Poverty In America.

History

Poverty has been going on for centuries. From the middle ages and the 16th century until today era. It has changed from those considered being in poverty to be disable beggers in the 16th century to working families with low income of today’s day and age. America looks at poverty in different ways. Some examples of poverty when it is discussed may include pictures of a blind man standing on a corner, a panhandler asking for money, or a homeless person living in a box. However, poverty hits all ages, races, genders, and family status. A family that has a working parent may be considered living in poverty depending on how much money they are making in a month, and the number of people in the household.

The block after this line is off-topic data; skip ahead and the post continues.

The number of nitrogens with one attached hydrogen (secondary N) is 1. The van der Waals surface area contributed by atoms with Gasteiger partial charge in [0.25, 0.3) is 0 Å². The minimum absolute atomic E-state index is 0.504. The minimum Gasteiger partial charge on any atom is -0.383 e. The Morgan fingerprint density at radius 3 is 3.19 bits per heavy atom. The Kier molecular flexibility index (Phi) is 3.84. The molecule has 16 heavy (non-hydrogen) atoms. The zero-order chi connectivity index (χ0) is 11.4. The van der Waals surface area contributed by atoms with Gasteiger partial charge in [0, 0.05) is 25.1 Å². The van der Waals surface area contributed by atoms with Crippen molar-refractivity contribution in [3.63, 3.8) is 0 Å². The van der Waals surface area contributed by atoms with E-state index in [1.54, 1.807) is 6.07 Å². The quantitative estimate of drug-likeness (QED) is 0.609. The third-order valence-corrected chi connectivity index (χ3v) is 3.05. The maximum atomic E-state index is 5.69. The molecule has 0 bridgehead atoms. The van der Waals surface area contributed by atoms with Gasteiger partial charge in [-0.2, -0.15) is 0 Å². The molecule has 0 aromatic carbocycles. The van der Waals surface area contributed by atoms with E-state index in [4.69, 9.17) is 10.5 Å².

In 1963-1964 Mollie Orshansky of the Social Security Administration, developed the poverty threshold. This threshold was first measured using an economic food plan. It was said that families spent over 1/3 of after tax money on food, then they were considered living in poverty. Farm or non-farm status also determined the thresholds. In 1963 Orshnasky presented the threshold as income inadequacy, but no changes was made until 1981. It was then when the family size was raised and whether the family was had a female or male head of household. This one change caused the poverty numbers to be lowered from 124 to 48.

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Levels of Poverty

*How many people are Poor: